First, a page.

Nonintrusive pressure and temperature measurements in an underexpanded sonic jet flowfield

M. A. Woodmansee, V. Iyer, J. C. Dutton, R. P. Lucht

Research output: Contribution to journalArticlepeer-review

Abstract

Nonintrusive pressure and temperature measurements are performed in the flowfield of an underexpanded sonic jet using high-resolution nitrogen coherent anti-Stokes Raman scattering (CARS). The jet is operated with a fully expanded jet Mach number of 1.83. The time-averaged CARS measurements start at the jet exit and are spatially well resolved, elucidating the near-field shock structure of the jet. For example, the location of the Mach disk is resolved to within 350 μm. Downstream of the Mach disk, viscous effects cause the slip line between the inner and outer jet regions to transition to an annular shear layer. The measurements also define the curved outer shear layer bounding the jet. The experimental pressure and temperature data are compared to similar quantities extracted from a Reynolds-averaged Navier-Stokes computational-fluid-dynamic (RANS CFD) simulation of the flowfleld. Except at the jet exit, the mean CARS measurements and CFD predictions along the centerline and along radial traverses in the jet flowfield are in good agreement. The low-pressure (12 kPa) and low-temperature (98 K) conditions of the Mach 3.3 flow entering the Mach disk, as well as the conditions (107 kPa, 262 K) immediately downstream of the disk, are well resolved. Slight deviations of the experimental mean pressure measurements from the CFD pressure distribution in the outer compressible shear layer suggest the existence of streamwise-oriented vortices. Comparisons between these data and measurements from other streamwise-vortex studies are presented.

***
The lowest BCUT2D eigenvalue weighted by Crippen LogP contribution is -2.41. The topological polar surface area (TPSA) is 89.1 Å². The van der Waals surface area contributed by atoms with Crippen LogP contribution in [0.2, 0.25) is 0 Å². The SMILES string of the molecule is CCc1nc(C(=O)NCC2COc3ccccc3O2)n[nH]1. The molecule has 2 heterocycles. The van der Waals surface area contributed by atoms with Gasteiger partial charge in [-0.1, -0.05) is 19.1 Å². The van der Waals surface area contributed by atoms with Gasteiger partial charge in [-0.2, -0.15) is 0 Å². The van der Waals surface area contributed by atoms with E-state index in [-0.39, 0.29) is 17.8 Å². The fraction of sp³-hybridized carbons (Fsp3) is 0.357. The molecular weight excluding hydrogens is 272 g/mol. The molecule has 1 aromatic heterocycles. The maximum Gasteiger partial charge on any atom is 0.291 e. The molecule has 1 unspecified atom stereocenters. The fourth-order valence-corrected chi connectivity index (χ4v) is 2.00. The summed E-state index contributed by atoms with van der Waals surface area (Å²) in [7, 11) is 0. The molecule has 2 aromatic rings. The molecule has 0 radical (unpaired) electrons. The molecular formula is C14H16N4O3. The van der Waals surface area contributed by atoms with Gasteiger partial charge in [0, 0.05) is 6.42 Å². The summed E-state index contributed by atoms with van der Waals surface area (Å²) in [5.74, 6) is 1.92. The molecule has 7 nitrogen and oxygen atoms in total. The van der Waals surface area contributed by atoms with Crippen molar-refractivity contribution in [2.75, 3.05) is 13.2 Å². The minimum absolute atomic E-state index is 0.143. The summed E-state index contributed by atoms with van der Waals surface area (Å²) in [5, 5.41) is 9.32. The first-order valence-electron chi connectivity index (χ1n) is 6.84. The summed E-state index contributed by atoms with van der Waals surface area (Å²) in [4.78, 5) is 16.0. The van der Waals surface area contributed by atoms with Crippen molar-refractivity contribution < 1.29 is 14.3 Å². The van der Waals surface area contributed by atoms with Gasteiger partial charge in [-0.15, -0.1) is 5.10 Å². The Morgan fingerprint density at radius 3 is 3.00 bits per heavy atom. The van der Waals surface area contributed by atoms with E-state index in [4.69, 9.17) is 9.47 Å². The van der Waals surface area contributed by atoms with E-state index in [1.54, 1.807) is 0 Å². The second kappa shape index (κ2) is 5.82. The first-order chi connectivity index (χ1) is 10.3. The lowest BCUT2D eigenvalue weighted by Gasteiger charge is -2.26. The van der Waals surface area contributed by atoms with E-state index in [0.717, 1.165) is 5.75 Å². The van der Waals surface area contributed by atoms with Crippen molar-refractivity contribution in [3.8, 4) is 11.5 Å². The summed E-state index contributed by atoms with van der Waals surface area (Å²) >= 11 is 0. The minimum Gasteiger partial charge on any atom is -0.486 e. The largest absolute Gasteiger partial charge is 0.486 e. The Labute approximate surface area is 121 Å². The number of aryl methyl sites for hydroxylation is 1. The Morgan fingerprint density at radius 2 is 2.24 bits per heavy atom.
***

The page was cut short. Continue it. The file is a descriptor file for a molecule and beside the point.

Original languageEnglish (US)
Pages (from-to)1170-1180
Number of pages11
JournalAIAA journal
Volume42
Issue number6
DOIs
StatePublished - Jun 2004

ASJC Scopus subject areas

  • Aerospace Engineering

Fingerprint Dive into the research topics of 'Nonintrusive pressure and temperature measurements in an underexpanded sonic jet flowfield'. Together they form a unique fingerprint.

Cite this